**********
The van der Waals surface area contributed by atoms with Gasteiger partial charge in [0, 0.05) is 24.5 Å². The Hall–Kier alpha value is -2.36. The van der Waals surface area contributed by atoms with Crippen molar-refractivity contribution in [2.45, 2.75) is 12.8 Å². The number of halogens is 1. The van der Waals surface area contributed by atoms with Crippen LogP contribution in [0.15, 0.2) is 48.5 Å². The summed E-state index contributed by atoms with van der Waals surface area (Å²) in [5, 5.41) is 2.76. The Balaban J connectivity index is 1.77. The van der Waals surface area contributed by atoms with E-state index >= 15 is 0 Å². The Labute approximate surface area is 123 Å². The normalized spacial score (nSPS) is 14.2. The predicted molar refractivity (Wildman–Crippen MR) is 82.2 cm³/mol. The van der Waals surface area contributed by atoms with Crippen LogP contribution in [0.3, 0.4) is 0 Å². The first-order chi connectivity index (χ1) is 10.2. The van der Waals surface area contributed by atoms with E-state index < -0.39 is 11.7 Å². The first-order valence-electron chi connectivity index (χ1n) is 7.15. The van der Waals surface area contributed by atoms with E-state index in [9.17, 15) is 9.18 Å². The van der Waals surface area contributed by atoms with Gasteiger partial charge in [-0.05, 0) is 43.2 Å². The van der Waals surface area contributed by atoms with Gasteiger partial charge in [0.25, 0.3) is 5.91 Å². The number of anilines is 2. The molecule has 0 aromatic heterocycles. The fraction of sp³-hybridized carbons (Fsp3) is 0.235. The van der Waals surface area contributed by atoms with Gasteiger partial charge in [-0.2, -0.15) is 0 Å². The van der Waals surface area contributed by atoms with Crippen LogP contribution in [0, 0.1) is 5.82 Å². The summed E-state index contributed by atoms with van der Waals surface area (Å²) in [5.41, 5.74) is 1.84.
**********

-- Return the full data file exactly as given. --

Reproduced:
The van der Waals surface area contributed by atoms with Gasteiger partial charge in [0, 0.05) is 24.5 Å². The Hall–Kier alpha value is -2.36. The van der Waals surface area contributed by atoms with Crippen molar-refractivity contribution in [2.45, 2.75) is 12.8 Å². The number of halogens is 1. The van der Waals surface area contributed by atoms with Crippen LogP contribution in [0.15, 0.2) is 48.5 Å². The summed E-state index contributed by atoms with van der Waals surface area (Å²) in [5, 5.41) is 2.76. The Balaban J connectivity index is 1.77. The van der Waals surface area contributed by atoms with E-state index >= 15 is 0 Å². The Labute approximate surface area is 123 Å². The normalized spacial score (nSPS) is 14.2. The predicted molar refractivity (Wildman–Crippen MR) is 82.2 cm³/mol. The van der Waals surface area contributed by atoms with Crippen LogP contribution in [0.3, 0.4) is 0 Å². The first-order chi connectivity index (χ1) is 10.2. The van der Waals surface area contributed by atoms with E-state index < -0.39 is 11.7 Å². The first-order valence-electron chi connectivity index (χ1n) is 7.15. The van der Waals surface area contributed by atoms with E-state index in [9.17, 15) is 9.18 Å². The van der Waals surface area contributed by atoms with Gasteiger partial charge in [-0.05, 0) is 43.2 Å². The van der Waals surface area contributed by atoms with Gasteiger partial charge in [0.25, 0.3) is 5.91 Å². The number of anilines is 2. The molecule has 0 aromatic heterocycles. The fraction of sp³-hybridized carbons (Fsp3) is 0.235. The van der Waals surface area contributed by atoms with Gasteiger partial charge in [-0.2, -0.15) is 0 Å². The van der Waals surface area contributed by atoms with Crippen LogP contribution in [0, 0.1) is 5.82 Å². The summed E-state index contributed by atoms with van der Waals surface area (Å²) in [5.41, 5.74) is 1.84.